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Does social inequality matter? Changing ethnic socio-economic disparities and Maori smoking in New Zealand, 1981–1996

Does social inequality matter? Changing ethnic socio-economic disparities and Maori smoking in New Zealand, 1981–1996
Does social inequality matter? Changing ethnic socio-economic disparities and Maori smoking in New Zealand, 1981–1996
This paper builds on an earlier study of the effects of inequality on smoking by explicitly incorporating a temporal dimension. We examine the effects of changing levels of inequality upon ethnic variations in smoking rates in New Zealand for the period 1981 to 1996. This was a period of rapid structural change in New Zealand's economy and welfare state, changes which had a disproportionate effect on Maori. While Maori smoking rates declined during this period, the gap in smoking levels between Maori and Pakeha (persons of European descent) increased. The results suggest that levels of social inequality between Maori and Pakeha have an independent effect on Maori smoking rates and that communities which experienced increased social inequality during both the 1980s and 1990s were more likely to have higher Maori smoking rates. Controlling for confounders, the effect of increased ethnic inequality on smoking was particularly evident for Maori women (net R2=0.150) compared to Maori men (net R2=0.079). Nevertheless, absolute rather than relative socio-economic deprivation remains the most important predictor of smoking.
smoking, ethnic inequality, Maori, New Zealand
0277-9536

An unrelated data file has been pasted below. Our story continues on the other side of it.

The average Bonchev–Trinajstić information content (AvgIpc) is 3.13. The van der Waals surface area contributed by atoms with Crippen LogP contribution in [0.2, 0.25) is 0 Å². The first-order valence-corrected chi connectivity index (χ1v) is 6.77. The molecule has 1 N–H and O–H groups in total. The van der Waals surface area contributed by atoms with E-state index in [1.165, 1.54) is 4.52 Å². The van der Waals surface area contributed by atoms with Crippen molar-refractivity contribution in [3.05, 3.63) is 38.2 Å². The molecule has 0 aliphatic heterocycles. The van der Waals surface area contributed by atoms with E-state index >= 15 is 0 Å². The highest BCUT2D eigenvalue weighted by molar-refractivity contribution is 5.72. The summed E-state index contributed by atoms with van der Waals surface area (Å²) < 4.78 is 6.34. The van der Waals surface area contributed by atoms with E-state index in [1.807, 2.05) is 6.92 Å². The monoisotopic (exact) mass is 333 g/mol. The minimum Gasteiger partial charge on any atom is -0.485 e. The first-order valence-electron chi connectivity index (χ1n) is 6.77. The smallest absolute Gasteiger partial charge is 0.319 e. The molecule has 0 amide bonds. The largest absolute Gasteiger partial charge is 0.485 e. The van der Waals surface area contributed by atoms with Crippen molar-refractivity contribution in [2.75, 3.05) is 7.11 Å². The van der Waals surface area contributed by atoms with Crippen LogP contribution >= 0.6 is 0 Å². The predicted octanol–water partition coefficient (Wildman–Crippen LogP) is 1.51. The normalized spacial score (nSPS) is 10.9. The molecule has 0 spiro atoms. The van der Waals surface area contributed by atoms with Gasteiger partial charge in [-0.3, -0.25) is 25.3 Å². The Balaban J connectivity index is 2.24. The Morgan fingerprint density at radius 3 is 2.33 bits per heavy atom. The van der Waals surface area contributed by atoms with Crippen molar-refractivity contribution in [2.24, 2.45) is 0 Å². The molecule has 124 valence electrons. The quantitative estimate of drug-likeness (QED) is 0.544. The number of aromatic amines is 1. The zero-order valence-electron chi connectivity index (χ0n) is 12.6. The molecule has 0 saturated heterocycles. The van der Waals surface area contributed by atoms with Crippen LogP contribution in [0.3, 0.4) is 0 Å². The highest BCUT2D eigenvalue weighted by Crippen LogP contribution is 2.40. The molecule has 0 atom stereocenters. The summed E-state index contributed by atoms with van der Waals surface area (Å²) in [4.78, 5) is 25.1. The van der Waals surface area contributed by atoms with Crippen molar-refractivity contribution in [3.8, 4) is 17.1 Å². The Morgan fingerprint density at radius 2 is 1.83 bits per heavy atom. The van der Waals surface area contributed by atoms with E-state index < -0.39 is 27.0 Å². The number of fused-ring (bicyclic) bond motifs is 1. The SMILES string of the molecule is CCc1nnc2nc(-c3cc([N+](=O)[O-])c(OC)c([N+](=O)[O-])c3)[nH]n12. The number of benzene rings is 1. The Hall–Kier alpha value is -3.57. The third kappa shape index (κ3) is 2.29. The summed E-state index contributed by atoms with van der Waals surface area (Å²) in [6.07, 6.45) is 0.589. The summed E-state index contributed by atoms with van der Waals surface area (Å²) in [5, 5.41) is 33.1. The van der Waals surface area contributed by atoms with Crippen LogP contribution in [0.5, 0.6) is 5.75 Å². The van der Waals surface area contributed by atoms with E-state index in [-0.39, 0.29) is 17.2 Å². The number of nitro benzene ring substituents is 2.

1515-1526
Barnett, Ross
af9d111e-56a1-452f-b250-53efa5afaad4
Pearce, Jamie
0ecdb34b-6174-4814-bc1d-ab23c6f420d7
Moon, Graham
68cffc4d-72c1-41e9-b1fa-1570c5f3a0b4
Barnett, Ross
af9d111e-56a1-452f-b250-53efa5afaad4
Pearce, Jamie
0ecdb34b-6174-4814-bc1d-ab23c6f420d7
Moon, Graham
68cffc4d-72c1-41e9-b1fa-1570c5f3a0b4

Barnett, Ross, Pearce, Jamie and Moon, Graham (2005) Does social inequality matter? Changing ethnic socio-economic disparities and Maori smoking in New Zealand, 1981–1996. Social Science & Medicine, 60 (7), 1515-1526. (doi:10.1016/j.socscimed.2004.08.002).

Record type: Article

Abstract

This paper builds on an earlier study of the effects of inequality on smoking by explicitly incorporating a temporal dimension. We examine the effects of changing levels of inequality upon ethnic variations in smoking rates in New Zealand for the period 1981 to 1996. This was a period of rapid structural change in New Zealand's economy and welfare state, changes which had a disproportionate effect on Maori. While Maori smoking rates declined during this period, the gap in smoking levels between Maori and Pakeha (persons of European descent) increased. The results suggest that levels of social inequality between Maori and Pakeha have an independent effect on Maori smoking rates and that communities which experienced increased social inequality during both the 1980s and 1990s were more likely to have higher Maori smoking rates. Controlling for confounders, the effect of increased ethnic inequality on smoking was particularly evident for Maori women (net R2=0.150) compared to Maori men (net R2=0.079). Nevertheless, absolute rather than relative socio-economic deprivation remains the most important predictor of smoking.

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More information

Published date: April 2005
Keywords: smoking, ethnic inequality, Maori, New Zealand
Organisations: Economy Culture & Space, PHEW – P (Population Health)

Identifiers

Local EPrints ID: 49237
URI: http://eprints.soton.ac.uk/id/eprint/49237
ISSN: 0277-9536
PURE UUID: 6c268f4e-8b65-4986-bc2f-c9dcc3a7b18a
ORCID for Graham Moon: ORCID iD orcid.org/0000-0002-7256-8397

Catalogue record

Date deposited: 25 Oct 2007
Last modified: 03 Dec 2019 01:45

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